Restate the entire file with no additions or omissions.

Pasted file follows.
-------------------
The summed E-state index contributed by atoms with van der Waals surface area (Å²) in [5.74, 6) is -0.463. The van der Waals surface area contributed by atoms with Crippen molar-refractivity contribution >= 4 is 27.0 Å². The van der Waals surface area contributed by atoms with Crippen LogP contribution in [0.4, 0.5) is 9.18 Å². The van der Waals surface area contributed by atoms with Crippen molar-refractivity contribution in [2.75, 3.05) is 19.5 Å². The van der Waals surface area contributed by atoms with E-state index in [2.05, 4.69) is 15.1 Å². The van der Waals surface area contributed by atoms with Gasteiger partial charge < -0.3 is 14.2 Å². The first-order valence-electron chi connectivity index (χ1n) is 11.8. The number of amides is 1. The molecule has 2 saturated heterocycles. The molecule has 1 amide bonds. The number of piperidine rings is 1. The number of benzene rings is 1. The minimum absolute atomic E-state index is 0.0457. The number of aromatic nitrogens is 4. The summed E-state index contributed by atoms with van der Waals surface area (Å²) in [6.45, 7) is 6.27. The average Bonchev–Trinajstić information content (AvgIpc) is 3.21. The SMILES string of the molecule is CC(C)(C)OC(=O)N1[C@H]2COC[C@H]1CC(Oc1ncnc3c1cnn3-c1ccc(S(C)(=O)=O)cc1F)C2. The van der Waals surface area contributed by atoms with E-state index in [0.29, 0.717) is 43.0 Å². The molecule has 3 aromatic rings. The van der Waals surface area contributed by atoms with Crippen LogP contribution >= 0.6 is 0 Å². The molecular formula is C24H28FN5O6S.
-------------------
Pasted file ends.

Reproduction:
The summed E-state index contributed by atoms with van der Waals surface area (Å²) in [5.74, 6) is -0.463. The van der Waals surface area contributed by atoms with Crippen molar-refractivity contribution >= 4 is 27.0 Å². The van der Waals surface area contributed by atoms with Crippen LogP contribution in [0.4, 0.5) is 9.18 Å². The van der Waals surface area contributed by atoms with Crippen molar-refractivity contribution in [2.75, 3.05) is 19.5 Å². The van der Waals surface area contributed by atoms with E-state index in [2.05, 4.69) is 15.1 Å². The van der Waals surface area contributed by atoms with Gasteiger partial charge < -0.3 is 14.2 Å². The first-order valence-electron chi connectivity index (χ1n) is 11.8. The number of amides is 1. The molecule has 2 saturated heterocycles. The molecule has 1 amide bonds. The number of piperidine rings is 1. The number of benzene rings is 1. The minimum absolute atomic E-state index is 0.0457. The number of aromatic nitrogens is 4. The summed E-state index contributed by atoms with van der Waals surface area (Å²) in [6.45, 7) is 6.27. The average Bonchev–Trinajstić information content (AvgIpc) is 3.21. The SMILES string of the molecule is CC(C)(C)OC(=O)N1[C@H]2COC[C@H]1CC(Oc1ncnc3c1cnn3-c1ccc(S(C)(=O)=O)cc1F)C2. The van der Waals surface area contributed by atoms with E-state index in [0.29, 0.717) is 43.0 Å². The molecule has 3 aromatic rings. The van der Waals surface area contributed by atoms with Crippen LogP contribution >= 0.6 is 0 Å². The molecular formula is C24H28FN5O6S.